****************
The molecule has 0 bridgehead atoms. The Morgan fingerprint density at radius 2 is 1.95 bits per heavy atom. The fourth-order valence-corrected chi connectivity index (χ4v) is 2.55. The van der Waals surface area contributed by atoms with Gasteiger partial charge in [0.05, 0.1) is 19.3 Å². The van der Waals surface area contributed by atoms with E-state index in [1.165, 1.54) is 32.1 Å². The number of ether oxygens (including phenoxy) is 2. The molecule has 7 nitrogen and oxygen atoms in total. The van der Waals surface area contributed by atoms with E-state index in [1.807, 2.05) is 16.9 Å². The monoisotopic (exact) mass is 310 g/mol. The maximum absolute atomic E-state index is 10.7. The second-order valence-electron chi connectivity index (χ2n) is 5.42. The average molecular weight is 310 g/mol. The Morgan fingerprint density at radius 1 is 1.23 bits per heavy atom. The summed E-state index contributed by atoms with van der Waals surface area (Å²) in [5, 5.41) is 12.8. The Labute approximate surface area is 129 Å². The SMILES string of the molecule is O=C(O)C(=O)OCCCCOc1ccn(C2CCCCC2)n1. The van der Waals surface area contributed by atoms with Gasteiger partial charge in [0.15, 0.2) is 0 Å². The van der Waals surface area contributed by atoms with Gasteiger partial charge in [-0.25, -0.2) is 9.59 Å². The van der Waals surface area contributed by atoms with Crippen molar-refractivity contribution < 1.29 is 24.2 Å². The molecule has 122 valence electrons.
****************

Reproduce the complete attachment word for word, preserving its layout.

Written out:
The molecule has 0 bridgehead atoms. The Morgan fingerprint density at radius 2 is 1.95 bits per heavy atom. The fourth-order valence-corrected chi connectivity index (χ4v) is 2.55. The van der Waals surface area contributed by atoms with Gasteiger partial charge in [0.05, 0.1) is 19.3 Å². The van der Waals surface area contributed by atoms with E-state index in [1.165, 1.54) is 32.1 Å². The number of ether oxygens (including phenoxy) is 2. The molecule has 7 nitrogen and oxygen atoms in total. The van der Waals surface area contributed by atoms with E-state index in [1.807, 2.05) is 16.9 Å². The monoisotopic (exact) mass is 310 g/mol. The maximum absolute atomic E-state index is 10.7. The second-order valence-electron chi connectivity index (χ2n) is 5.42. The average molecular weight is 310 g/mol. The Morgan fingerprint density at radius 1 is 1.23 bits per heavy atom. The summed E-state index contributed by atoms with van der Waals surface area (Å²) in [5, 5.41) is 12.8. The Labute approximate surface area is 129 Å². The SMILES string of the molecule is O=C(O)C(=O)OCCCCOc1ccn(C2CCCCC2)n1. The van der Waals surface area contributed by atoms with Gasteiger partial charge in [0.15, 0.2) is 0 Å². The van der Waals surface area contributed by atoms with Gasteiger partial charge in [-0.25, -0.2) is 9.59 Å². The van der Waals surface area contributed by atoms with Crippen molar-refractivity contribution < 1.29 is 24.2 Å². The molecule has 122 valence electrons.